The Plight of the Adjuncts
Although they do not teach classes, at most universities and four-year colleges the Presidents of those institutions are remunerated with a six-figure salary and a comprehensive benefits package. Presidents occupy positions within the hierarchy of the university that correspond to those of corporate CEOs in business, and they are compensated accordingly.
For instance, the president of the University of Chicago, Robert J. Zimmer, is paid like a high-powered corporate executive, whereas the adjunct professor who teaches at that same institution may be compensated like an entry level worker at Wal-Mart and accorded similar social status. According to The Chronicle of Higher Education, in 2011, the most recent year for which we have data, Zimmer’s total compensation package was $3,358,723.
By contrast, the majority of adjunct professors, many of them holding PhDs, find it difficult to earn a living. Adjuncts are untenured, they are compensated by the course, and they are required to teach multiple courses, often at different institutions, or to hold some other job in order to make a modest living in academia. Moreover, many of them are saddled with astronomical student loans accrued while earning their degrees while adjuncts typically have no benefits or job security and they work under short-term contracts.
The academic equivalent to a temp agency hireling, adjuncts rarely have a voice in university policy. Because they have no job security, many of them are unwilling to say or do anything controversial, a circumstance that inhibits creativity. Often they do not have an office, and have neither full access to libraries nor full copying and printing privileges. Adjuncts, like any other “at will” employee working for a corporation can be terminated without reason or explanation. These oppressive circumstances do not permit adjuncts ample opportunity to do research, and it makes adequate preparation for classes problematic.
According to the American Association of University Professors, median pay for adjuncts in the U.S. is $2,700 per three credit hour course. By comparison, the pay for adjuncts at Shepherd University is $1,869 per course. The Los Angeles Times recently noted that the median salary for the lowest paid assistant tenure track professor is on average about twice that of an adjunct.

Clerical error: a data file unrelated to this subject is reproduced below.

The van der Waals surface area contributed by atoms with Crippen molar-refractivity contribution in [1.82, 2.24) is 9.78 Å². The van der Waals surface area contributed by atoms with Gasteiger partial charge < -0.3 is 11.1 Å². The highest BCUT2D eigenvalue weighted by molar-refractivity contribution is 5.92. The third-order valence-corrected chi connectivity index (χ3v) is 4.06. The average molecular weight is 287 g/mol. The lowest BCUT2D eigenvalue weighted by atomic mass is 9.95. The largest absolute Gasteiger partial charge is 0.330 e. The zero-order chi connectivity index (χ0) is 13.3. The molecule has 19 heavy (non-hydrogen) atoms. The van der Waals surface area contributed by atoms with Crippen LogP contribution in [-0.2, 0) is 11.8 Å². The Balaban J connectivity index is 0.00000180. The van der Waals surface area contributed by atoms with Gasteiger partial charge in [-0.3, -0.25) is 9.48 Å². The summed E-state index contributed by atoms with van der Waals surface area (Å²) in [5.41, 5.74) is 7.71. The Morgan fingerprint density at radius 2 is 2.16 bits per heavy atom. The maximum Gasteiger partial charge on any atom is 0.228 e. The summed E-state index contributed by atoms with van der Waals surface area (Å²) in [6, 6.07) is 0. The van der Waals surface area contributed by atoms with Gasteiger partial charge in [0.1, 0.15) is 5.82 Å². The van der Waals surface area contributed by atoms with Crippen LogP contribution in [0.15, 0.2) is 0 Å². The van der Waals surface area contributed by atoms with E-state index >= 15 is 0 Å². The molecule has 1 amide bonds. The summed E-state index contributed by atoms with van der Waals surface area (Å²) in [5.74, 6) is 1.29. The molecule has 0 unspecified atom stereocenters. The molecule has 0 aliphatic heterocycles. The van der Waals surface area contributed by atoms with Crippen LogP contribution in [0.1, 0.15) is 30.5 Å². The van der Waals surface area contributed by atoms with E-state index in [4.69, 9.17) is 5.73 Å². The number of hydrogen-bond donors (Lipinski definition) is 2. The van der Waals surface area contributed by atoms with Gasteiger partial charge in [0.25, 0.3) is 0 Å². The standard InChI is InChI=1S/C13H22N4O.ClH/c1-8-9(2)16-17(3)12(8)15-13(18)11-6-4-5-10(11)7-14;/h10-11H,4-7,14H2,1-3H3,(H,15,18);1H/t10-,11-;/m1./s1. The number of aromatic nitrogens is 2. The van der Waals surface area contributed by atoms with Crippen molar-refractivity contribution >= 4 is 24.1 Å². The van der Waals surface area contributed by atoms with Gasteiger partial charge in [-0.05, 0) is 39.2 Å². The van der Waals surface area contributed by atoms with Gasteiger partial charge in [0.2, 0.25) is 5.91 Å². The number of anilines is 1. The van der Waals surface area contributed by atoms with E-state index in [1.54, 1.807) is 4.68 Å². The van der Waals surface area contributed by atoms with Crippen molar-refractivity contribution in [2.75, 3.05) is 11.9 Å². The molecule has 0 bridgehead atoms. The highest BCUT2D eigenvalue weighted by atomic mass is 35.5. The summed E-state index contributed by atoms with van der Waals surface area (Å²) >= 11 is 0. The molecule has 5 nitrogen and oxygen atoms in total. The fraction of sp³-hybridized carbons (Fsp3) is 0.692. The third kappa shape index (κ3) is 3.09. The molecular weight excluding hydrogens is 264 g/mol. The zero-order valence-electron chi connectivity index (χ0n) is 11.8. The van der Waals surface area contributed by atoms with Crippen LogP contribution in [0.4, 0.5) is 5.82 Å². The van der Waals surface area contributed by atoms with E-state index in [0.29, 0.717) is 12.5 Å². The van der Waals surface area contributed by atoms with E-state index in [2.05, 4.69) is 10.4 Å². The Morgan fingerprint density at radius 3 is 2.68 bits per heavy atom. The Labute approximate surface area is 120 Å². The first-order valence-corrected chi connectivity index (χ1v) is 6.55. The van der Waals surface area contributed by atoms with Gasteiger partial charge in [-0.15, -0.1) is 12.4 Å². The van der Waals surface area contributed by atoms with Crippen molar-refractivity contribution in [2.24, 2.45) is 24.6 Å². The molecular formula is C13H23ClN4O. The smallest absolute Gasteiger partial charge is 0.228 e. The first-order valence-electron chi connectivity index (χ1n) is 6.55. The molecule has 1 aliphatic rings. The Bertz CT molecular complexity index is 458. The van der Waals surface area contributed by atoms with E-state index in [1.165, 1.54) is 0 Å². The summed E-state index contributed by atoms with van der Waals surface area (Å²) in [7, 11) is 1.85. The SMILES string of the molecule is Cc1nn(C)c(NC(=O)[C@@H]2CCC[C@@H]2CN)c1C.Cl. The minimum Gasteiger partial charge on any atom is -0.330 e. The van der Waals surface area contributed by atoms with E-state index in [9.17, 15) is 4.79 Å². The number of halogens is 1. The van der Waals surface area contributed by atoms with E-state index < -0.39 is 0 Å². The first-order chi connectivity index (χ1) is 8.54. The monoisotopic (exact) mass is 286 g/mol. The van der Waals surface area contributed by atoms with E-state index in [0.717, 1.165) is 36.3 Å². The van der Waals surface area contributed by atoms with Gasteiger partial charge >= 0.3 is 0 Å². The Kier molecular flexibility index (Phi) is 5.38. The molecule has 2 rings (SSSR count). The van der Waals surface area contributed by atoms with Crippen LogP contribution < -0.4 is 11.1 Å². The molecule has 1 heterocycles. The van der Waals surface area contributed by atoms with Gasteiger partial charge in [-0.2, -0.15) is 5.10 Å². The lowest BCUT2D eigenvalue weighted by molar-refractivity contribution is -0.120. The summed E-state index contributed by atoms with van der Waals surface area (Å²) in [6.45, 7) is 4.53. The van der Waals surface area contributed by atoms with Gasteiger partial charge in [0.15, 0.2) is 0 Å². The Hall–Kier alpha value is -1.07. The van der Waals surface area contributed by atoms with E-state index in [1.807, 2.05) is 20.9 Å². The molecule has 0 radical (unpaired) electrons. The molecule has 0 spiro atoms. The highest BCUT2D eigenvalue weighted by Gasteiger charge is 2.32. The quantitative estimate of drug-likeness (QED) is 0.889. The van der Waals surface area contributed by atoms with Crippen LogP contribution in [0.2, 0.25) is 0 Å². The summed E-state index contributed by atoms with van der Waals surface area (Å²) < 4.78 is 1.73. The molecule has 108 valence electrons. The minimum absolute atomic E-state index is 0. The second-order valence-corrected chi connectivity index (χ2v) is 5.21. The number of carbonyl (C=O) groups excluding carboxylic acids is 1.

If the ostensible purpose of institutions of higher learning, at least those calling themselves liberal arts schools, is to promote critical thinking, to intellectually and culturally enrich our communities, and to facilitate human development, it makes little sense for them to invest so much of their respective budgets in non-teaching administrators. The value placed upon executives reflects the corporate influence upon institutions of higher learning. These are invariably detrimental to the long-term prospects of educators and students. Universities should not be run like corporations, and thus students should not be construed for clients. Education is a higher calling than business.
Another impediment affecting professors, students, and administrators is the austerity that is being imposed upon the working class to pay for a crisis of capitalism neither they nor the government created. Private enterprise, particularly the banking industry, is the culprit and also the chief beneficiary. Austerity and sequestration were the result of the public bailout of big banks, endless military incursions, and tax cuts for the rich combined with decreasing corporate taxes.
Although we may rarely think about it, austerity and sequestration have already had a profound impact on everyone at Shepherd. It is largely the university’s attempt to cope with government imposed budget cuts that fosters the increasing use of adjuncts as a cheaper alternative to tenured faculty.
Furthermore, with the implementation of the Affordable Care Act, many colleges and universities are limiting the hours an adjunct can teach so that the institution does not have to pay for their mandated health insurance and thus putting the onus for payment on the already beleaguered teacher.
Only forty-five percent of the professors at Shepherd University are full time. Fifty-five percent of them are adjuncts. By comparison, the national average is just over forty-seven percent. The majority of the teachers at Shepherd University are part-time, non-faculty or non-tenure track faculty. These statistics may be interpreted as indicative of either the university’s commitment or lack of commitment to long-term high quality education and fairness.
To its credit, Shepherd University recently hired four non-tenured full time adjuncts, which is a step in the right direction. These new positions provide a living wage, benefits, and security. But it is not enough. More such positions need to be created.
It behooves Shepherd University to tenure as many of its adjuncts as possible—and the sooner the better. Educators need to know that the university supports them and nurtures their development as researchers and as valued and equal members of the academic community. Students benefit from knowing that their professors will be here long term with ample time for research and class preparation. Continuity and security is important for everyone’s development and maturation, including institutions of higher education.
Prospective students with a social conscience must consider the economic exploitation of adjuncts when choosing which school they will attend. Liberal arts institutions should be bastions of equality that provide security and justice for teachers and students alike. In the final analysis, a university’s character, either its greatness or its mediocrity, is judged in part by how it treats its adjuncts.